BACKGROUND: Previous studies have shown that multicomponent interventions may improve meal frequency and eating habits in children, but evidence among young people is limited. This study evaluated the effect of the Healthy High School (HHS) intervention on daily intake of breakfast, lunch, water, fruit, and vegetables at 9-month follow-up. METHODS: The study included first-year students (≈16 years) attending high school in Denmark. Participating schools were randomized into the HHS intervention (N = 15) or control group (operating as usual) (N = 15). The intervention was designed to promote well-being (primary outcome) by focusing on healthy habits including meals, stress prevention, and strong peer relations. It included a curriculum, structural and organisational initiatives, a workshop, and a smartphone application. Students completed self-administered online questionnaires at the beginning of the school year and nine months later. To account for clustering of data, we used multilevel logistic regression analyses to estimate odds ratios (OR). We applied an intention-to-treat approach with multiple imputations of missing data. RESULTS: At baseline 4577 of 5201 students answered the questionnaire and 4512 at follow-up. In both groups the proportion of students eating breakfast decreased from approximately 50% to 40% from baseline to follow-up, and lunch frequency decreased from approximately 50% to 47%. Daily water intake, intake of fresh fruit and intake of vegetables remained unchanged from baseline to follow-up. There were no significant between group differences on any of the outcomes at first follow-up: breakfast: OR = 0.85 (95% CI: 0.65;1.10), lunch: OR = 0.96 (95% CI: 0.75;1.22), water intake: OR = 1.14 (95% CI: 0.92;1.40), intake of fresh fruit: (OR = 1.07, 95% CI: 0.84;1.37), vegetables: (OR = 1.01, 95% CI: 0.77;1.33). CONCLUSION: No evidence of an effect of the HHS intervention was found for any of the outcomes. Future studies are warranted to explore how health promoting interventions can be integrated in further education to support educational goals. Moreover, how to fit interventions to the lives and wishes of young people, by also including systems outside of the school setting. TRIAL REGISTRATION: ISRCTN, ISRCTN43284296 . Registered 28 April 2017 - retrospectively registered.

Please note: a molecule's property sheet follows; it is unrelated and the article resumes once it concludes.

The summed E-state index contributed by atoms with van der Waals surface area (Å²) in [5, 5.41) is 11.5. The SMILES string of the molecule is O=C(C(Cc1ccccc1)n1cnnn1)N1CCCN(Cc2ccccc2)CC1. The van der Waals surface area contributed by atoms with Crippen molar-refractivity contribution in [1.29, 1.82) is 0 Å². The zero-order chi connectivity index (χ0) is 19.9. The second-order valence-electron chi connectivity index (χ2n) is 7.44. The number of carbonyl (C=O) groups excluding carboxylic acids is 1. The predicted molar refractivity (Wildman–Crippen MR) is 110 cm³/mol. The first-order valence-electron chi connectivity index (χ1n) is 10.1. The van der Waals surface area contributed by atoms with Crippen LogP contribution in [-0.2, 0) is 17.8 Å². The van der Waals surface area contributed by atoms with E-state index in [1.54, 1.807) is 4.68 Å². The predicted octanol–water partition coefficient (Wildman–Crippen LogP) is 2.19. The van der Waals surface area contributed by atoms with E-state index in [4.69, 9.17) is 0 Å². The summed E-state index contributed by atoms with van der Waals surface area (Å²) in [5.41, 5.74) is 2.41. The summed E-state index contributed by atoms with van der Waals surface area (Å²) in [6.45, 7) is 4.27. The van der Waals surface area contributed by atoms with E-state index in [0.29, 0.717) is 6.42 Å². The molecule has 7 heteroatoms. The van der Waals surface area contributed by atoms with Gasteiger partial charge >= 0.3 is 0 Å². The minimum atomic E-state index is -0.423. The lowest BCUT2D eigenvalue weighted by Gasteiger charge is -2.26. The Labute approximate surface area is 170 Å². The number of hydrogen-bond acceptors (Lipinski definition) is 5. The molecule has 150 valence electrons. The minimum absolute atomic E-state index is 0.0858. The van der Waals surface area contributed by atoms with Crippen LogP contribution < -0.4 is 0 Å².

|Journal||The international journal of behavioral nutrition and physical activity|
|Publication status||Published - 4. Feb 2022|
Bibliographical notePublisher Copyright:
© 2022. The Author(s).
- Eating habits
- Fruit and vegetables
- Meal frequency
- Randomized controlled trial
- School-based intervention
- Water intake